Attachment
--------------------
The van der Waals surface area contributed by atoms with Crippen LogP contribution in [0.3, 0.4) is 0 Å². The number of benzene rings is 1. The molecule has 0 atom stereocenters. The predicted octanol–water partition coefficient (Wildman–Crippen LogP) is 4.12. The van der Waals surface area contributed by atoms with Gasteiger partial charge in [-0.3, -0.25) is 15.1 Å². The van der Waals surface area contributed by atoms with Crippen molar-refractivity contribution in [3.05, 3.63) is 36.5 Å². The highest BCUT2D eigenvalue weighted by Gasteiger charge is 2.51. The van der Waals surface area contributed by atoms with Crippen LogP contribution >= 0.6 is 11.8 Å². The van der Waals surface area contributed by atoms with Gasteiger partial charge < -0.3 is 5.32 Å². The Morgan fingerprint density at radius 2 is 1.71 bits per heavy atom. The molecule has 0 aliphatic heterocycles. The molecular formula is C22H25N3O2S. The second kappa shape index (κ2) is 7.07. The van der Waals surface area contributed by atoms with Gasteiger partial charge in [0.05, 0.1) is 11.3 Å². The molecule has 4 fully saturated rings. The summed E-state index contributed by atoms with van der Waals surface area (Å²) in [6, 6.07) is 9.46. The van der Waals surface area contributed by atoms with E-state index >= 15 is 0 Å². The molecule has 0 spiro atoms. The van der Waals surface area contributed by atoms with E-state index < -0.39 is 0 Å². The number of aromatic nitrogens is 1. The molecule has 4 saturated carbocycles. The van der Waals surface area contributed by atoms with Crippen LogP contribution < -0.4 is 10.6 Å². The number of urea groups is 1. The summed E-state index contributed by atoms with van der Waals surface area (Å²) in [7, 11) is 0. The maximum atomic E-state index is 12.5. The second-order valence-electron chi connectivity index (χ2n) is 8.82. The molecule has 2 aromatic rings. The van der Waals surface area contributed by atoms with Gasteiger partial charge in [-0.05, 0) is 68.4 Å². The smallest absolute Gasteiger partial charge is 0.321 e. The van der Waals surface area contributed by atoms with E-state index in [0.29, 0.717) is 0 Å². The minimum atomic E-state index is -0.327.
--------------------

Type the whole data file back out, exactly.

The van der Waals surface area contributed by atoms with Crippen LogP contribution in [0.3, 0.4) is 0 Å². The number of benzene rings is 1. The molecule has 0 atom stereocenters. The predicted octanol–water partition coefficient (Wildman–Crippen LogP) is 4.12. The van der Waals surface area contributed by atoms with Gasteiger partial charge in [-0.3, -0.25) is 15.1 Å². The van der Waals surface area contributed by atoms with Crippen molar-refractivity contribution in [3.05, 3.63) is 36.5 Å². The highest BCUT2D eigenvalue weighted by Gasteiger charge is 2.51. The van der Waals surface area contributed by atoms with Crippen LogP contribution >= 0.6 is 11.8 Å². The van der Waals surface area contributed by atoms with Gasteiger partial charge < -0.3 is 5.32 Å². The Morgan fingerprint density at radius 2 is 1.71 bits per heavy atom. The molecule has 0 aliphatic heterocycles. The molecular formula is C22H25N3O2S. The second kappa shape index (κ2) is 7.07. The van der Waals surface area contributed by atoms with Gasteiger partial charge in [0.05, 0.1) is 11.3 Å². The molecule has 4 fully saturated rings. The summed E-state index contributed by atoms with van der Waals surface area (Å²) in [6, 6.07) is 9.46. The van der Waals surface area contributed by atoms with E-state index >= 15 is 0 Å². The molecule has 0 spiro atoms. The van der Waals surface area contributed by atoms with E-state index < -0.39 is 0 Å². The number of aromatic nitrogens is 1. The molecule has 4 saturated carbocycles. The van der Waals surface area contributed by atoms with Crippen LogP contribution < -0.4 is 10.6 Å². The number of urea groups is 1. The summed E-state index contributed by atoms with van der Waals surface area (Å²) in [7, 11) is 0. The maximum atomic E-state index is 12.5. The second-order valence-electron chi connectivity index (χ2n) is 8.82. The molecule has 2 aromatic rings. The van der Waals surface area contributed by atoms with Gasteiger partial charge in [-0.05, 0) is 68.4 Å². The smallest absolute Gasteiger partial charge is 0.321 e. The van der Waals surface area contributed by atoms with E-state index in [0.29, 0.717) is 0 Å². The minimum atomic E-state index is -0.327.